P2002 hypothesized (see Figure 2) that in winter, the wind (a dynamic factor) drives the ice and ocean in a clockwise (anticyclonic) sense so that the BG accumulates fresh water mechanically through a deformation of the salinity field (Ekman convergence and subsequent downwelling). In summer, winds (Figure 2) are weaker (and may even reverse to be counterclockwise) and the summer resultant anomaly in Ekman convergence releases fresh water, thereby relaxing salinity gradients and reducing BG Fresh Water Content (FWC). P2002 tested this mechanical hypothesis for fresh water accumulation and release by employing a relatively simple model (Figure 2, bottom panels) where wind was the major driving force (the influences of sea ice and ocean thermodynamics were neglected). At the same time, P2002 pointed out that thermodynamic processes may also be important – in winter, ice growth and subsequent salt release reduce the FWC of the BG, and in summer ice melt increases the FWC. The interplay between dynamic and thermodynamic forcing is no doubt complicated. These mechanisms of the seasonal fresh water transformations was investigated by Proshutinsky et al  and are provided in section FWC seasonal transformations.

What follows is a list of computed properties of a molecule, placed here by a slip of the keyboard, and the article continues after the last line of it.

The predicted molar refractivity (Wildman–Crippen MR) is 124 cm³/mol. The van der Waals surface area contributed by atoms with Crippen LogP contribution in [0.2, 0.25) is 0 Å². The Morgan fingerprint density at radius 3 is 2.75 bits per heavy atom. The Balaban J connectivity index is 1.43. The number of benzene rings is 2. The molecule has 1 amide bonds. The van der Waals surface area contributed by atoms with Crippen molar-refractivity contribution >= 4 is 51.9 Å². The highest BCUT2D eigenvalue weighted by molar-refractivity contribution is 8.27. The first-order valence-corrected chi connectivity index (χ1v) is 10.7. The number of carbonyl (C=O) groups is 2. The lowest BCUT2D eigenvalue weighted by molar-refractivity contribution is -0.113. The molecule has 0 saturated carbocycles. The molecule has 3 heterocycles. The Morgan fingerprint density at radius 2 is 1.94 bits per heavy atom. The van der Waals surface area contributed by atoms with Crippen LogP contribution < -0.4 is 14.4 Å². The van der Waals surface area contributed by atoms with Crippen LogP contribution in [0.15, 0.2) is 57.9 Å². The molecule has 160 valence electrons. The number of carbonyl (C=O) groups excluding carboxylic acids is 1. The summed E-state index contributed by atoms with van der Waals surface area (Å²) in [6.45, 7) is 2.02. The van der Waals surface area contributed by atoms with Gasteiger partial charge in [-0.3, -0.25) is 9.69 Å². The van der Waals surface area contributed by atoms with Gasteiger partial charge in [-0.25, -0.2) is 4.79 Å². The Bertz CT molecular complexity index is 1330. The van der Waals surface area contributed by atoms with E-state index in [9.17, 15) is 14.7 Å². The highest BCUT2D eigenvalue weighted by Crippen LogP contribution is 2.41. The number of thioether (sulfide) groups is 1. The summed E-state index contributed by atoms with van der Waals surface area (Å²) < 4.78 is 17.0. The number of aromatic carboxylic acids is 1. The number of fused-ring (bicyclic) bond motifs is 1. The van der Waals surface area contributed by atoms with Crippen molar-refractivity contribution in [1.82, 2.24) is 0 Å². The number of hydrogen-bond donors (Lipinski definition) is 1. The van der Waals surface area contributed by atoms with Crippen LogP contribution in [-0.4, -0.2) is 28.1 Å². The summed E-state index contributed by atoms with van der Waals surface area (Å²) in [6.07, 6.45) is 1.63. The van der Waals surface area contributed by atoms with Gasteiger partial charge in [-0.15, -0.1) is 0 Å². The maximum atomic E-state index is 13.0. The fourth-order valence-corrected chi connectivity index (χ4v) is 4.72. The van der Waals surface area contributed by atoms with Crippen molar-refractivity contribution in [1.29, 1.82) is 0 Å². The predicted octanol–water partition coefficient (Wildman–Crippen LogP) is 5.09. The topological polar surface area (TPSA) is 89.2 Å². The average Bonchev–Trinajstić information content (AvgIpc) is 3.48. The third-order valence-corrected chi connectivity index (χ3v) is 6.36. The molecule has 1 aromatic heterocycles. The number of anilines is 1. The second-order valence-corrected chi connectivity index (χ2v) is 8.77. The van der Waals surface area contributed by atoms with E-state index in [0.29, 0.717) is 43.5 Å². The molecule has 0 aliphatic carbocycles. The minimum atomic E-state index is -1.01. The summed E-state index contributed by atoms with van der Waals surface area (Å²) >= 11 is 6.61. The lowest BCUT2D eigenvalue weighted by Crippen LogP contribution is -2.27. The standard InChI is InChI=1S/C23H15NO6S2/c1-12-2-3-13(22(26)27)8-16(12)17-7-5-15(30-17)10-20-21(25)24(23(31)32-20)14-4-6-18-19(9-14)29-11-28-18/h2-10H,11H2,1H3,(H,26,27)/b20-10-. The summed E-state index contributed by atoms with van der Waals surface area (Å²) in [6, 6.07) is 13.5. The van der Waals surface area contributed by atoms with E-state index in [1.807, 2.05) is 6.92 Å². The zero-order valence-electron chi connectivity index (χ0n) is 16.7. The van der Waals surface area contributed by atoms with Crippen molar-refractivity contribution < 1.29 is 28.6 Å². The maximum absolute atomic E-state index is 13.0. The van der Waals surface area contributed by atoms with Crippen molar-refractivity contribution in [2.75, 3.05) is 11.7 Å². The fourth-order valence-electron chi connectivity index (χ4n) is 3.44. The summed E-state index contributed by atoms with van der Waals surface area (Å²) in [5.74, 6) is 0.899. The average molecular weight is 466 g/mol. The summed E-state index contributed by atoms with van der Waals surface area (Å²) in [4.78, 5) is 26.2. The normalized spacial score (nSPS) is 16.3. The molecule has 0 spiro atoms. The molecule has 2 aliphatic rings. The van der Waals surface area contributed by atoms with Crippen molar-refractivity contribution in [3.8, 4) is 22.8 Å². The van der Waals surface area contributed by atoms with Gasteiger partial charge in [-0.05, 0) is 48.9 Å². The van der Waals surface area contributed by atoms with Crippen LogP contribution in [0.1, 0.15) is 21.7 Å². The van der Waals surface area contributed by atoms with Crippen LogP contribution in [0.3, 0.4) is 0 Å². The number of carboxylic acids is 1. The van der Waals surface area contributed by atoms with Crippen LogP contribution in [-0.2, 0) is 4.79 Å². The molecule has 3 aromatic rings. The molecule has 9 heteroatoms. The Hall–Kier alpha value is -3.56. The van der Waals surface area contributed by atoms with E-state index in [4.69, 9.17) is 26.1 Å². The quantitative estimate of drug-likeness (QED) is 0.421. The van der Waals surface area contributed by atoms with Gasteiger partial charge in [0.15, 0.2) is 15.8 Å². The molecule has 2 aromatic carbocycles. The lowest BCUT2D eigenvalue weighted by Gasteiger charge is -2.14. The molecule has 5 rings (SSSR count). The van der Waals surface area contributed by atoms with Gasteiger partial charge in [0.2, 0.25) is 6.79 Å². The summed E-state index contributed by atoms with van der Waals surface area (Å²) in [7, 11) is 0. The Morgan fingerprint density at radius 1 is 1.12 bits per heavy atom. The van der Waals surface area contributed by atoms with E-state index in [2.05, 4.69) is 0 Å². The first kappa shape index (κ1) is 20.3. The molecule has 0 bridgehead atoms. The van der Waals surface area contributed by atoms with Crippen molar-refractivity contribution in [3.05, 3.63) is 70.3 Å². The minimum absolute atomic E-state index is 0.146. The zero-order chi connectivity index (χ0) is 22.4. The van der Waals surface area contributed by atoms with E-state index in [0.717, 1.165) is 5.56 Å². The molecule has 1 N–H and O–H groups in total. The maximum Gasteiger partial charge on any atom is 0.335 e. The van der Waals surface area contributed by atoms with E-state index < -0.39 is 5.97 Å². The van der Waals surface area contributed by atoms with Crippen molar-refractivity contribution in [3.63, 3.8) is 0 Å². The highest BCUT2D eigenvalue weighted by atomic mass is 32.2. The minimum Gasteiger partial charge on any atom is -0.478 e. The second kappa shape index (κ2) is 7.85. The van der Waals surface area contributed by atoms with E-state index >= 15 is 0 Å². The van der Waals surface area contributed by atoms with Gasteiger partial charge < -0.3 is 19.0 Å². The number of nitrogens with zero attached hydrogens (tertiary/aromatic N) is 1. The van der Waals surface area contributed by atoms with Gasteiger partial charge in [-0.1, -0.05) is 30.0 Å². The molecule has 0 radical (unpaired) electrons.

Aagaard, K., and E. Carmack (1989), The Role of Sea Ice and Other Fresh Water in the Arctic Circulation, J. Geophys. Res., 94, 14,485– 14,498.
Proshutinsky, A., R. H. Bourke, and F. A. McLaughlin (2002), The role of the Beaufort Gyre in Arctic climate variability: Seasonal to decadal climate scales, Geophys. Res. Lett., 29(23), 2100, doi:10.1029/2002GL015847.